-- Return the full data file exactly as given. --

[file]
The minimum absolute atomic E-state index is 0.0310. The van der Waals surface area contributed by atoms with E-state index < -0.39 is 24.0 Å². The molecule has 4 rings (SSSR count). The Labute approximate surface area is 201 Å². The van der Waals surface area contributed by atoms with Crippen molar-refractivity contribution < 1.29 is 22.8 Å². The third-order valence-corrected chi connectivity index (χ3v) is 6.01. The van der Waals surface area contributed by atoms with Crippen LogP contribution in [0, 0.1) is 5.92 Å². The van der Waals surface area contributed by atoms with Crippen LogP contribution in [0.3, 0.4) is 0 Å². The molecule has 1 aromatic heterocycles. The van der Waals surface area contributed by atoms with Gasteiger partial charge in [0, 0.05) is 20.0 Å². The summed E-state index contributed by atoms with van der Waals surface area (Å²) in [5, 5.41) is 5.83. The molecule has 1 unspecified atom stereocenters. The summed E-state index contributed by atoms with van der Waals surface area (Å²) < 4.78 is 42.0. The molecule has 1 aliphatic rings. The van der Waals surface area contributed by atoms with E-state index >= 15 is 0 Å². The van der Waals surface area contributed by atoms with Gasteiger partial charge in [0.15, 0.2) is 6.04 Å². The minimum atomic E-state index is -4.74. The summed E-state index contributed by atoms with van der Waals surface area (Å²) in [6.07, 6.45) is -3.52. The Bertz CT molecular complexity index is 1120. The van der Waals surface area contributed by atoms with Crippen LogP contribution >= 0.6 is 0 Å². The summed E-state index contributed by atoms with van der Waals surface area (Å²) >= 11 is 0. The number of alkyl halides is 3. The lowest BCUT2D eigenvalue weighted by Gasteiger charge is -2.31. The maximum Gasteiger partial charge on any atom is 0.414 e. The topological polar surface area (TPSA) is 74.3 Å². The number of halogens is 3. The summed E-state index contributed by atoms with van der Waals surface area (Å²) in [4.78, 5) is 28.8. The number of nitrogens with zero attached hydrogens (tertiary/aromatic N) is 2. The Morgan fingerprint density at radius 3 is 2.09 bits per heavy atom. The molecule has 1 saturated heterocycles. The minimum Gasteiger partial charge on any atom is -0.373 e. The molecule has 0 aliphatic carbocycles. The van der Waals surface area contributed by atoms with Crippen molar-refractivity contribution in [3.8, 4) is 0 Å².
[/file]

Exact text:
The minimum absolute atomic E-state index is 0.0310. The van der Waals surface area contributed by atoms with E-state index < -0.39 is 24.0 Å². The molecule has 4 rings (SSSR count). The Labute approximate surface area is 201 Å². The van der Waals surface area contributed by atoms with Crippen molar-refractivity contribution < 1.29 is 22.8 Å². The third-order valence-corrected chi connectivity index (χ3v) is 6.01. The van der Waals surface area contributed by atoms with Crippen LogP contribution in [0, 0.1) is 5.92 Å². The van der Waals surface area contributed by atoms with Crippen LogP contribution in [0.3, 0.4) is 0 Å². The molecule has 1 aromatic heterocycles. The van der Waals surface area contributed by atoms with Gasteiger partial charge in [0, 0.05) is 20.0 Å². The summed E-state index contributed by atoms with van der Waals surface area (Å²) in [5, 5.41) is 5.83. The molecule has 1 unspecified atom stereocenters. The summed E-state index contributed by atoms with van der Waals surface area (Å²) < 4.78 is 42.0. The molecule has 1 aliphatic rings. The van der Waals surface area contributed by atoms with E-state index >= 15 is 0 Å². The van der Waals surface area contributed by atoms with Gasteiger partial charge in [0.15, 0.2) is 6.04 Å². The minimum atomic E-state index is -4.74. The summed E-state index contributed by atoms with van der Waals surface area (Å²) in [6.07, 6.45) is -3.52. The Bertz CT molecular complexity index is 1120. The van der Waals surface area contributed by atoms with Crippen LogP contribution >= 0.6 is 0 Å². The summed E-state index contributed by atoms with van der Waals surface area (Å²) >= 11 is 0. The number of alkyl halides is 3. The lowest BCUT2D eigenvalue weighted by Gasteiger charge is -2.31. The maximum Gasteiger partial charge on any atom is 0.414 e. The topological polar surface area (TPSA) is 74.3 Å². The number of halogens is 3. The summed E-state index contributed by atoms with van der Waals surface area (Å²) in [4.78, 5) is 28.8. The number of nitrogens with zero attached hydrogens (tertiary/aromatic N) is 2. The Morgan fingerprint density at radius 3 is 2.09 bits per heavy atom. The molecule has 1 saturated heterocycles. The minimum Gasteiger partial charge on any atom is -0.373 e. The molecule has 0 aliphatic carbocycles. The van der Waals surface area contributed by atoms with Crippen molar-refractivity contribution in [3.8, 4) is 0 Å².